child: RandomWords(), // ...this line

The MyApp build method now looks like this:

class MyApp extends StatelessWidget { @override Widget build(BuildContext context) { //final wordPair = WordPair.random(); // DELETE return MaterialApp( title: 'Welcome to Flutter', home: Scaffold( appBar: AppBar( title: Text('Welcome to Flutter'), ), body: Center( //child: Text(wordPair.asPascalCase), // REPLACE with... child: RandomWords(), // ...this line ), ), ); } }

Optional: Running the application at this point, it shows two words combined.

The Welcome to Flutter page with the word 'TopGood' displayed on a mobile phone screen

Extending the random word generation has meant word combinations are easy to generate. In the next section, extend the application by introducing an infinite ListView.

Task 8. Creating an infinite scrolling ListView

In this section, expand _RandomWordsState to generate and display a list of word pairings. As the user scrolls, the list (displayed in a ListView widget) grows infinitely. A builder factory constructor in ListView enables lazily building a list view on demand.

Note: ListView

  • The ListView class provides a builder property, itemBuilder, that's a factory builder and callback function specified as an anonymous function.
  • Two parameters are passed to the function the BuildContext and the row iterator, i. The iterator begins at 0 and increments each time the function is called, once for every suggested word pairing.
  • This model allows the suggestion list to continue growing as the user scrolls.
  1. Edit lib/main.dart.

  2. Add the lines marked NEW to _RandomWordsState:

class _RandomWordsState extends State<RandomWords> { final _suggestions = <WordPair>[]; // NEW final _biggerFont = const TextStyle(fontSize: 18); // NEW ... }
  1. Add a new Widget to the _RandomWordsState class:

Widget _buildSuggestions() { return ListView.builder( padding: const EdgeInsets.all(16), // The itemBuilder callback is called once per suggested // word pairing, and places each suggestion into a ListTile // row. For even rows, the function adds a ListTile row for // the word pairing. For odd rows, the function adds a // Divider widget to visually separate the entries. Note that // the divider may be difficult to see on smaller devices. itemBuilder: (BuildContext _context, int i) { // Add a one-pixel-high divider widget before each row // in the ListView. if (i.isOdd) { return Divider(); } // The syntax "i ~/ 2" divides i by 2 and returns an // integer result. // For example: 1, 2, 3, 4, 5 becomes 0, 1, 1, 2, 2. // This calculates the actual number of word pairings // in the ListView,minus the divider widgets. final int index = i ~/ 2; // If you've reached the end of the available word // pairings... if (index >= _suggestions.length) { // ...then generate 10 more and add them to the // suggestions list. _suggestions.addAll(generateWordPairs().take(10)); } return _buildRow(_suggestions[index]); } ); }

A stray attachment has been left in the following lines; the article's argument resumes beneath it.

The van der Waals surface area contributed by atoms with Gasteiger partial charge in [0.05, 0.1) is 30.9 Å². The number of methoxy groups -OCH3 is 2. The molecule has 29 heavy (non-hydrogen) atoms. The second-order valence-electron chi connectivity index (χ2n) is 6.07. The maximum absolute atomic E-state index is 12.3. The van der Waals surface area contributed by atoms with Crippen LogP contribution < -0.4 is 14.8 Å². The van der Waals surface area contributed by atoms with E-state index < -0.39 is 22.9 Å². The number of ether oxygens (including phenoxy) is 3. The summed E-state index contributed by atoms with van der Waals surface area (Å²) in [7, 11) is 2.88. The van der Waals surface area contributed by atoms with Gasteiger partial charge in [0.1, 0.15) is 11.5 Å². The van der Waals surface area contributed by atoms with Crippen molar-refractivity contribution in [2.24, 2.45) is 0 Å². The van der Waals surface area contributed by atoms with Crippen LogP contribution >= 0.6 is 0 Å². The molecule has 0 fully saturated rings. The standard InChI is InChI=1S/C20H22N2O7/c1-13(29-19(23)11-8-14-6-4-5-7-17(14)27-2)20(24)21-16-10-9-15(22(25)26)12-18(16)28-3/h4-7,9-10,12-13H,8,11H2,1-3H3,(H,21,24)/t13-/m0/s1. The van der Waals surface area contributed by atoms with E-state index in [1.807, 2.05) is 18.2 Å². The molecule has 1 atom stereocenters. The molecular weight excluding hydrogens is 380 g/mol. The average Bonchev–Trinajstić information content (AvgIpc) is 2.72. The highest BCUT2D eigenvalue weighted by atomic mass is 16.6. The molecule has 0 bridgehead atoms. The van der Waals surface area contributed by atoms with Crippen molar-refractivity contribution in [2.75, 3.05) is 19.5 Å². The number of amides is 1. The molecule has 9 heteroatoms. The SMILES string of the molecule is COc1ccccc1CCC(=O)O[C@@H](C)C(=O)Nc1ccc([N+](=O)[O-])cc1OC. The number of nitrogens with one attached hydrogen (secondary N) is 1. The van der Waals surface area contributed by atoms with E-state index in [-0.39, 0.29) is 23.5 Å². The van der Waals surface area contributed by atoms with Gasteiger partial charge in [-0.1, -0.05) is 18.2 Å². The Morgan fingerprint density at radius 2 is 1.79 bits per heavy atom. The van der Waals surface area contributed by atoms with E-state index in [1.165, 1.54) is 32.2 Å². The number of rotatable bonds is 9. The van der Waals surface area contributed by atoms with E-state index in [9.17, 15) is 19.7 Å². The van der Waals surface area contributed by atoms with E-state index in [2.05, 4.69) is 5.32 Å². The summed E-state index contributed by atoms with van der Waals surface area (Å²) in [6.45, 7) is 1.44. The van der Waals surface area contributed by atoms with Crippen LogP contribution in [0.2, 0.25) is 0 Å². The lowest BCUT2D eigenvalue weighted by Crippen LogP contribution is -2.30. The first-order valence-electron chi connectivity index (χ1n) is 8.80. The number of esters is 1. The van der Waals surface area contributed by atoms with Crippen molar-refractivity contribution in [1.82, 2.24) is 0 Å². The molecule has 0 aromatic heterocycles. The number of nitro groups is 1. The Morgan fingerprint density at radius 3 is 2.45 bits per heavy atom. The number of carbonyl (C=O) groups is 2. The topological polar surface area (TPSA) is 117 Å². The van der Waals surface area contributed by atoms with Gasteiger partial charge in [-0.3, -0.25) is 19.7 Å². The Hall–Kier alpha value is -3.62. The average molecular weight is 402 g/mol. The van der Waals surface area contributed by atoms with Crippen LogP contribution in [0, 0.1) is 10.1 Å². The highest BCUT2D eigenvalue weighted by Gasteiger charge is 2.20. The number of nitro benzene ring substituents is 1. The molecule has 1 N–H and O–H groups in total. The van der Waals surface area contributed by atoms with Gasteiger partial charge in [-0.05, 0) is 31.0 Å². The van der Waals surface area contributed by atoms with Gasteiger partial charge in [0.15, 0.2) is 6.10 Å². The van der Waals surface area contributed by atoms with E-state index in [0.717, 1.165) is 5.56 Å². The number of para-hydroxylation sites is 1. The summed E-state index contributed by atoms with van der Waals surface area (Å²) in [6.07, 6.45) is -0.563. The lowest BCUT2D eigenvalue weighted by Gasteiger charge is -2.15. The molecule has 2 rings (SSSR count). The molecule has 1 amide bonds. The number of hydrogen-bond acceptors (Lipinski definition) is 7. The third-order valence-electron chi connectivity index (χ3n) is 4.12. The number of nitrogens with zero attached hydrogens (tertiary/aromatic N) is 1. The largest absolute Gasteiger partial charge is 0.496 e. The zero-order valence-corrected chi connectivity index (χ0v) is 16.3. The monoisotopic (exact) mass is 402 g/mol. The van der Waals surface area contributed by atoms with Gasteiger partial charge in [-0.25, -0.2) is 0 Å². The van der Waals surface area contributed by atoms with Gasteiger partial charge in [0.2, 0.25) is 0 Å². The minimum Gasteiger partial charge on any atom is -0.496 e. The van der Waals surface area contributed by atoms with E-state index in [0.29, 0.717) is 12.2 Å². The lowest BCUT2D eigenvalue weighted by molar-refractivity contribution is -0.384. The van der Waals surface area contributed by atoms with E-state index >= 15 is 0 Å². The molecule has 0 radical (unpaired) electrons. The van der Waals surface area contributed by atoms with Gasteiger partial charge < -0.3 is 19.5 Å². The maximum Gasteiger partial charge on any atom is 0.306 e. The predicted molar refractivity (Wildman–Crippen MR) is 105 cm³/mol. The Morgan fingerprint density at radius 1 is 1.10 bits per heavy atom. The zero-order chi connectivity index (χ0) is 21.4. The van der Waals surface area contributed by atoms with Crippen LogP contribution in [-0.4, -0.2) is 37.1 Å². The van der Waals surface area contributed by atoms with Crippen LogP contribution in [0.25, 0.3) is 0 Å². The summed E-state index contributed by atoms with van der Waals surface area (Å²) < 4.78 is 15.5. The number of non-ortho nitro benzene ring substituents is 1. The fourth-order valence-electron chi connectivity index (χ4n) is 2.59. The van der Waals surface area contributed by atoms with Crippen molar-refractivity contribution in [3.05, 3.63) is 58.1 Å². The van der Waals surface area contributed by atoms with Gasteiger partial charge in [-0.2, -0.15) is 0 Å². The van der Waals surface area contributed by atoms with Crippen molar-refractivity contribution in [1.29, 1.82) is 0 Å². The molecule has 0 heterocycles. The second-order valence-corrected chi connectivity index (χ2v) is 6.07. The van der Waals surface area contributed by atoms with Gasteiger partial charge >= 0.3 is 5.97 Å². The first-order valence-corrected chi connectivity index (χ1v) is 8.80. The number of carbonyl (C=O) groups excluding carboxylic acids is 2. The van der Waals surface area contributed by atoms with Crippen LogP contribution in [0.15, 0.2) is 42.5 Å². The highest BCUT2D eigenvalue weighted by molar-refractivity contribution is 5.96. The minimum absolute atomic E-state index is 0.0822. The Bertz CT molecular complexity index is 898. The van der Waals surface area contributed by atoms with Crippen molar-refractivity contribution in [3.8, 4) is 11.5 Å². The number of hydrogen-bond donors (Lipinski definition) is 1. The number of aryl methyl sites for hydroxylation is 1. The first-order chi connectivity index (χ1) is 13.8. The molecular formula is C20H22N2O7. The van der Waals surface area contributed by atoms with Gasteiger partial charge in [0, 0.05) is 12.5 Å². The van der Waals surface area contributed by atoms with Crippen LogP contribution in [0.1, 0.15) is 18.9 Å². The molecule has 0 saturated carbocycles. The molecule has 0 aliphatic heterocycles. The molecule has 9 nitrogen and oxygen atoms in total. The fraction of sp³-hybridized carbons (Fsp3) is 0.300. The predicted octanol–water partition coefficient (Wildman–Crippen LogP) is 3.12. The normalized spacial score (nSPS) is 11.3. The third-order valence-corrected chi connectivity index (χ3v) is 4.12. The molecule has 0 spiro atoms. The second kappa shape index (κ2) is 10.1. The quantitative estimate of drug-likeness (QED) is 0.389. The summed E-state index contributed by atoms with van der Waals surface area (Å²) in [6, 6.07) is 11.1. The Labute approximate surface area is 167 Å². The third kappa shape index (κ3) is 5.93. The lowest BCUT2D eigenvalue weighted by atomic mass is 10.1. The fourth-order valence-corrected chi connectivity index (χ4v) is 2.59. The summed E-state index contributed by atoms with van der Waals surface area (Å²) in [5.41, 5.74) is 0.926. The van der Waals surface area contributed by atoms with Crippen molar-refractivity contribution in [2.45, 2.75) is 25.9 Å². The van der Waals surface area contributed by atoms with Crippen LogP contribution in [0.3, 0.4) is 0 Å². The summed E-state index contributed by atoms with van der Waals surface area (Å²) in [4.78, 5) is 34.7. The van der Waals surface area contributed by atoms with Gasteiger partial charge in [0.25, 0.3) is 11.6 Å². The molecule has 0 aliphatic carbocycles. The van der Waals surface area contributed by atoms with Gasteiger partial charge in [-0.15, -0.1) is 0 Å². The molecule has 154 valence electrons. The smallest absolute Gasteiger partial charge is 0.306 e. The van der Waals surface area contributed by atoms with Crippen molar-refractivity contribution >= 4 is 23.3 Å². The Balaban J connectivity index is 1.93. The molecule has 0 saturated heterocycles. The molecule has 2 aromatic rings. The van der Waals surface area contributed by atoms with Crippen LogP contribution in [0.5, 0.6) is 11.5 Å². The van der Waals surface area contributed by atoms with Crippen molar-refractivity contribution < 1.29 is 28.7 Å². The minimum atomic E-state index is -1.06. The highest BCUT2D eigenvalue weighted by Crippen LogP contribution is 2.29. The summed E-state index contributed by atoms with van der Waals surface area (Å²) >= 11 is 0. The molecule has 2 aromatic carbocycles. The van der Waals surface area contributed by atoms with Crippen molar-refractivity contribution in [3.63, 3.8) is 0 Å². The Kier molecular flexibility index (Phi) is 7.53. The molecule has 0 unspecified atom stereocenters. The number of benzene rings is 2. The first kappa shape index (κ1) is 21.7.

1. Add _buildRow to the _RandomWordsState class:

Widget _buildRow(WordPair pair) { return ListTile( title: Text( pair.asPascalCase, style: _biggerFont, ), ); }

At this point the class _RandomWordsState should look like below:

class _RandomWordsState extends State<RandomWords> { @override Widget build(BuildContext context) { ... } Widget _buildSuggestions() { ... } Widget _buildRow(WordPair pair) { ... } }
  1. Replace the _RandomWordsState class build method:

@override Widget build(BuildContext context) { return Scaffold ( // Add from here... appBar: AppBar( title: Text('Startup Name Generator'), ), body: _buildSuggestions(), ); // ... to here. }
  1. Replace the MyApp class build method:

Widget build(BuildContext context) { return MaterialApp( title: 'Startup Name Generator', home: RandomWords(), ); }
  1. Perform a hot restart to see changes and refresh the Flutter device in the browser.

Click Check my progress to verify the objective. Assess my progress

Congratulations!

You have successfully completed the lab and demonstrated your knowledge of Flutter. Over the course of this lab, you have performed the following tasks:

  • Installed the Flutter + Dart extensions

  • Developed a simple Flutter web application

  • Learned to use hot reload feature

  • Tested code updates in the web device

Finish your quest

This self-paced lab is part of the Flutter Development quest. A quest is a series of related labs that form a learning path. Completing this quest earns you a badge to recognize your achievement. You can make your badge or badges public and link to them in your online resume or social media account. Enroll in this quest and get immediate completion credit. Refer to the Google Cloud Skills Boost catalog for all available quests.

Next steps / Learn more

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Manual Last September 9, 2022

Lab Last Tested October 13, 2021